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Relationship Between Singers and Conductors
Stephen Steiner
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The relationship between a singer and a conductor is one of the most important in a singer’s career, and also one that takes a bit of thought and preparation. This process is not without its challenges, but through relying on a bit of common sense (and at times a good sense of humor), you will almost always find your way down the right path. Following are some considerations as you begin to negotiate your way.

Always come prepared. This is the most important point of all No conductor, director, coach, or colleagues will take you seriously, have interest in what you have to say, or really be excited about collaborating with you, if you don’t have your act together musically. You may have an awesome voice along with great musical or dramatic instincts, but if you can’t back it up with solid preparation, your voice had better be more than first class, or you will quickly become, as they say in the recent popular TV game show, “the weakest link.”

When you arrive on the scene for the first music rehearsal, thorough preparation also means going far beyond merely knowing your words and music. Dig down to the punctuation, remembering that how you approach or inflect commas, question marks, exclamation points, and the like does affect how interestingly you communicate what you sing. Strive to always “say” the text, and not merely “pronounce” it. Know what everyone else is saying, and in addition, what the orchestra is doing. This is really what sets apart those artists that are really in control. One expects that the conductor know the entire score, so why not expect it of an excellent singer as well?

For singers that are well prepared, there will be occasions when the conductor might not be as prepared as one would like, or might not have a feel for text. On these occasions you can be proud of your level of preparation and delight in the knowledge that you might even be teaching the conductor a thing or two!

Don’t tell them how you want it to go — show them. Once you have successfully prepared your role, there really shouldn’t be a lot of need for discussing or defending your interpretation. We’ve all seen situations in which a singer decides to spend an inordinate amount of time telling a conductor how this coach or that coach, this conductor or that one, has told them how something is supposed to go. If you are that singer, it’s most unfortunate for you in this situation, since it’s not really important anymore — it’s now your performance. Once, I encountered a singer that had worked with a number of coaches and conductors, dutifully marking in the score with different colors to indicate a different person’s thoughts. When it was time to work, this poor singer could never decide which color scheme to sing when, and you can only imagine how uninteresting the singing was.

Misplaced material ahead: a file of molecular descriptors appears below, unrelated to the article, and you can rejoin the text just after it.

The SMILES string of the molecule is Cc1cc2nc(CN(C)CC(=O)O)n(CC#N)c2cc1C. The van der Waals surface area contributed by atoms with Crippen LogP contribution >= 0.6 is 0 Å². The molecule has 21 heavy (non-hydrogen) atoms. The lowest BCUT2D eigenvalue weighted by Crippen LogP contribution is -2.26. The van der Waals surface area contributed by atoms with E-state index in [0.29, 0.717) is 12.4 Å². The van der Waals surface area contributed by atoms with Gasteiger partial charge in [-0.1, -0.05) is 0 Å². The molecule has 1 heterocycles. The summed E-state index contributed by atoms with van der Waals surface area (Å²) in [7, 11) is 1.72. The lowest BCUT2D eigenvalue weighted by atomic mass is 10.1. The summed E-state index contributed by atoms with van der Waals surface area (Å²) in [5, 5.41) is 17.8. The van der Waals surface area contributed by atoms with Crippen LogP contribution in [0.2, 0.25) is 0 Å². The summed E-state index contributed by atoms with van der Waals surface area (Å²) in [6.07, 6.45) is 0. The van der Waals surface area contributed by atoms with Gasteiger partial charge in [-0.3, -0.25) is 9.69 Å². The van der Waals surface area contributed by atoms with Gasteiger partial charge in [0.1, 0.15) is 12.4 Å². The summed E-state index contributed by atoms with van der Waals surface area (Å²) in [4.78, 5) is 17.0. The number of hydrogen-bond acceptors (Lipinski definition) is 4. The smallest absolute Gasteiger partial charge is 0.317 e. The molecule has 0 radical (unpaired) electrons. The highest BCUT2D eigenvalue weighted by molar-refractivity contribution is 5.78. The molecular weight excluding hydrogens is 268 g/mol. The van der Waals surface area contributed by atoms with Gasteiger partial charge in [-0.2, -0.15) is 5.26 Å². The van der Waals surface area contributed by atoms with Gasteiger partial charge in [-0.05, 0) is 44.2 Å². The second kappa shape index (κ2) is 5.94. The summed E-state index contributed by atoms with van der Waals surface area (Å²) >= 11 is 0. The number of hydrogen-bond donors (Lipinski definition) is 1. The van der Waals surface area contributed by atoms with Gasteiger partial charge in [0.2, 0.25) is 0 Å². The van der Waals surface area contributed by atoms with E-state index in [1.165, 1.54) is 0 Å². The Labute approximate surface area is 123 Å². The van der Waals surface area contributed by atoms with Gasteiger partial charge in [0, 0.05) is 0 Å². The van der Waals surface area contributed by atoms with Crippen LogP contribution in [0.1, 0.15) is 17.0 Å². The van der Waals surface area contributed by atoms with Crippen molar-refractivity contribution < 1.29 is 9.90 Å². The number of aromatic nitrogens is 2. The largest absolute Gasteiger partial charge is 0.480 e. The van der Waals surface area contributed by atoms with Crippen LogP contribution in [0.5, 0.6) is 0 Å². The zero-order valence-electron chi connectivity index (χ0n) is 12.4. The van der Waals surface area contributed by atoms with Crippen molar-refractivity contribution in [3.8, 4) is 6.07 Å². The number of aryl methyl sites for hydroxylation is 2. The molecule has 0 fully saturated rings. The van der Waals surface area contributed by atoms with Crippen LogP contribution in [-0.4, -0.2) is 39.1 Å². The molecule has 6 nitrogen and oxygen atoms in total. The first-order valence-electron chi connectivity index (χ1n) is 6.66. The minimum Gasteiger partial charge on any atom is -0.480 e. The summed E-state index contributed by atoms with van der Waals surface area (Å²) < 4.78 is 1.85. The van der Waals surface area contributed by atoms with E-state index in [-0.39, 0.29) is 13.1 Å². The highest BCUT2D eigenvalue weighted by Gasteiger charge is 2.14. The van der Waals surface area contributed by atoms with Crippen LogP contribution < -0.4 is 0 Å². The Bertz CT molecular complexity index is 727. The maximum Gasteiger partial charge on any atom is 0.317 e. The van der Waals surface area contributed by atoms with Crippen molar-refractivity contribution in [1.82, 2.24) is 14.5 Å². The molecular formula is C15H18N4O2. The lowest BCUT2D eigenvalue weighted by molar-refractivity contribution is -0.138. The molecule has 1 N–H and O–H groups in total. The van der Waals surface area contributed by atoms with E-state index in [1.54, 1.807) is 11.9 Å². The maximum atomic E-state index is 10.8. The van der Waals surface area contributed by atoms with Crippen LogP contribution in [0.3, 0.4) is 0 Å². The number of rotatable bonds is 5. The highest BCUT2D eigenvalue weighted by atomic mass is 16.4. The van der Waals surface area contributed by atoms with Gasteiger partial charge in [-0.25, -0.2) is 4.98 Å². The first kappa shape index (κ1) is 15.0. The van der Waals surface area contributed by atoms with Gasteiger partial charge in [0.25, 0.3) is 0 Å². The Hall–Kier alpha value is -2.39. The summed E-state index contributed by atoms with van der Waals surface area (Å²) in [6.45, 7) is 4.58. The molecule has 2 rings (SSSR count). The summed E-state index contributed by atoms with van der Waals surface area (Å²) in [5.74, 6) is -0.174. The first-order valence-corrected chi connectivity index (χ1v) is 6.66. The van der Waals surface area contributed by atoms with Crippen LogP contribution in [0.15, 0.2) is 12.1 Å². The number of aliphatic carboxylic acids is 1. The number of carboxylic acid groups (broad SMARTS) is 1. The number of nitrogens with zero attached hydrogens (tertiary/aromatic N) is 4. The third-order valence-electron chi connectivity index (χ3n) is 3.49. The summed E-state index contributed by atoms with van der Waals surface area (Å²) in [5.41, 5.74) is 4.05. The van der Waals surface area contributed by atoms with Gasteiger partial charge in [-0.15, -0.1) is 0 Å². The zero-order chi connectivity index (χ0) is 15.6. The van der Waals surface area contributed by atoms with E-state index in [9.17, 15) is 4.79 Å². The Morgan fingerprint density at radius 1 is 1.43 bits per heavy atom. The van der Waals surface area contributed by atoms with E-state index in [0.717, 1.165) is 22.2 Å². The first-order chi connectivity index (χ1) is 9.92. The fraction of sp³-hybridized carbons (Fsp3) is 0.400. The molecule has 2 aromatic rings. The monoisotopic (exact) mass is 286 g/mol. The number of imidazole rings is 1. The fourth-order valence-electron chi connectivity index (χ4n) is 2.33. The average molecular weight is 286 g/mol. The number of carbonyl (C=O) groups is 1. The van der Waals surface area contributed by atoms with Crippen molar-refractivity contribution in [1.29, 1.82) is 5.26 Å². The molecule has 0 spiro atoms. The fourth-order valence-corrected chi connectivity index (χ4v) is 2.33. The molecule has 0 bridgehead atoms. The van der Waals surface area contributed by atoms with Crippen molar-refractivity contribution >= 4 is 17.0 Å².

You will always be taken more seriously if you sing with conviction and commit to an interpretation with a point of view in terms of tempi and characterization. I can’t tell you how many times, while playing auditions or working with a singer, that a singer took absolutely no lead in the performance, afterwards mentioning that they thought things went too quickly or too slowly. Remember, when collaborating with pianists or conductors, if you don’t perform it how you would like it to go, they will always take control and show you how they think it should go.

The same goes for the singer who feels a strong desire to give an explanation for every bad note or mistake. Everyone makes mistakes, feels moments of insecurity, or has a bad day. Fight the temptation to make too much of these, lest the explanations start to smell like excuses and become a nuisance, not only to the conductor, but to everyone else around you.